Slaughter High

5/10
Pros: 
Fun Kills
Unmotivated Nudity
Cons: 
Feels the need to hide its British identity
Occasionally boring
director: 
George Dugdale and Mark Ezra
Year: 
1986
MPAA Rating: 
NR
Company: 
Spectacular Trading International
Caroline Munro, hotter and younger than she is in "Slaughter High"
Did You Know?: 
Sadly, Simon Scuddamore who played the killer in "Slaughter High" committed suicide shortly after filming was complete.

Sometimes reviewing a movie in a viewer advisory capacity sucks the fun right out of that film. This is especially true when one is given the task of registering an opinion on a film like “Slaughter High”. I have talked before about how my socialized adult brain limits my enjoyment of the things that my inner teen finds endlessly amusing. Most of the time this is okay because, while I smile at the idea of coughing out the word “Chode” when my boss is addressing the staff at an all agency meeting, actually putting that into practice would be an error that would cost me half a prostate when I returned home without a job. On the other hand when a movie “Slaughter High” offers up just about everything that my chubby little freshman heart could’ve wanted back in mid-80’s and my domineering adult won’t let me enjoy it, a forced perspective shift is probably in order.

“Slaughter High” tells the tale of a group of dick-head teens (all played by people encroaching on their third decade of life) who decide to prank Marty, the most harmless twit in their high school. The April Fool’s day joke involves leading the young geek to believe that he is going to score with super sexpot Caroline Munro ( “The Spy who Loved me”; “Maniac”) in the women’s shower. Charmingly Caroline and her shitheel friends secretly plan on video taping the naked nerd in order to amplify his humiliation. Of course, all does not go as planned. The second half of their sociopathic plot involving sabotaged lab equipment leaves Marty permanently disfigured and results in the school’s closing down shortly thereafter.

10 years on, the merciless pranksters arrive one by one (and virtually un-aged) at their former school for a reunion. They find no cause for suspicion when no one else shows up for the get together, instead they commence shagging, smoking, and reminiscing about simpler times when they nearly killed a boy for a lack of anything more exciting to do after school. Predictably this little soiree is a set-piece for Marty’s long plotted retribution. The asshole collective is thinned out one by one as Marty zeroes in on the girl who set him up.

The first thing that struck me about “Slaughter High” is how poorly the producers hide the fact that this was a British attempt to cash-in on the American slasher cycle of the 1980’s. Faked Yank accents, A gothic old monolithic boarding school, and narrow little country roads all tip us off to the fact that we are much closer to a game of Cricket breaking out than we are to seeing anyone score a touchdown. This is a grotesque miscalculation because had they simply let it be set in England it would’ve likely been a far more memorable film. Some wry wit could’ve compensated nicely for the places where the sheer campy zeal of the movie falls a little flat. This is the biggest problem with “Slaughter High”, overlong passages where we are waiting in vain for characters to amuse us. In a, 40 year old who has seen too many horror films sort of a way, this is fair criticism. But this complaint does ignore the fact that this is a little sleazer that features some salute-worthy kills, terrific unmotivated nudity and the finest knocker-rocking electrocution scene that my 40-going-on 14 year old brain has ever seen. So what if it’s occasionally boring and all about as shocking as finding out that blood pudding doesn’t generally taste any better than it sounds. Most of us have come to accept that old slashers are more fun than fright anyway.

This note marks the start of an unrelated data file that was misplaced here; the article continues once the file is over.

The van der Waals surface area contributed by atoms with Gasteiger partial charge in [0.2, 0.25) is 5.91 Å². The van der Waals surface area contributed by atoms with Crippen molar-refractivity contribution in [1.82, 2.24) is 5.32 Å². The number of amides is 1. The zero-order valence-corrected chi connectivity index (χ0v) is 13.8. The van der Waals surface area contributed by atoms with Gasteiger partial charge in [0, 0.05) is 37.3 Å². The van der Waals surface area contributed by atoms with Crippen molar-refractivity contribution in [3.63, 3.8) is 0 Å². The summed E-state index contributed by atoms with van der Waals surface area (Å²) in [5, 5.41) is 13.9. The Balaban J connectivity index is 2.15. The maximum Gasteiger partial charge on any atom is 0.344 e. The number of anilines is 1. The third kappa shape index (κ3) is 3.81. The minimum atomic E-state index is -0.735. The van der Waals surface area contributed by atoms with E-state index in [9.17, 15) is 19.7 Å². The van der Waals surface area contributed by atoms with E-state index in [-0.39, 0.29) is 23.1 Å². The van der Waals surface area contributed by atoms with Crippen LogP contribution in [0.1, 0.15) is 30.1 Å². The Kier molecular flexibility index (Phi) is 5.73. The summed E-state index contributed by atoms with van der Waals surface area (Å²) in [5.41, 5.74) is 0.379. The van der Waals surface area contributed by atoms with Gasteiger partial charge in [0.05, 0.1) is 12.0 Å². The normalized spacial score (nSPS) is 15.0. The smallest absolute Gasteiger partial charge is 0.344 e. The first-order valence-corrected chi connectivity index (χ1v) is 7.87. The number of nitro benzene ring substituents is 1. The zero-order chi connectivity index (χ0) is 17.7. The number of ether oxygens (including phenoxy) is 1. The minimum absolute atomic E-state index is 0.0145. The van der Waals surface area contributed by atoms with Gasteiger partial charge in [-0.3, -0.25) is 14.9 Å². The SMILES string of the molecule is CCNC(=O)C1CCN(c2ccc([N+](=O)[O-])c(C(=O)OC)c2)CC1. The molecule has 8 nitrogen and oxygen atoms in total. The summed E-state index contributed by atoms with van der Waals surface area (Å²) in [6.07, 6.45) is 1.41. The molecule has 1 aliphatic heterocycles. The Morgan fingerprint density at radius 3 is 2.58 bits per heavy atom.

On a less obvious front this film features one of the greatest creative turn arounds in practical SFX history. You probably don’t know this but John Humphreys is a make-up FX artist with over 30 years of experience. In 1986 he helped to render one of the worst looking monsters in modern cinematic history with “Rawhead Rex.” If you can imagine a more provincial retelling of “An American Werewolf in London” where the titular character is brought to life by using a motionless wax mask then you still can’t even approach how bad the “Rawhead Rex” creature looks. Humphreys’ next film was this one, “Slaughter High”, and I am happy to report that the FX range from gruesome to giddy fun. Way to turn it around JH!

If you aren’t impressed by gratuitous gore and needless nudity, then what the hell are you doing hanging out at a horror website? And what I mean by that is, “Slaughter High” won’t do a damn thing for you. If on the other hand you are the type of person who still occasionally stifles the imp of the perverse when someone bends over in front of you, then this film will likely tickle your fancy. The other case in which this film might work for you is if you, like me, just need to relegate your grown-up fuddy-duddy self to the corner while your hormonal teenager sits down and throws out a few “Fuck yeah” s as a muscle-headed idiot is cut in half by a riding mower.

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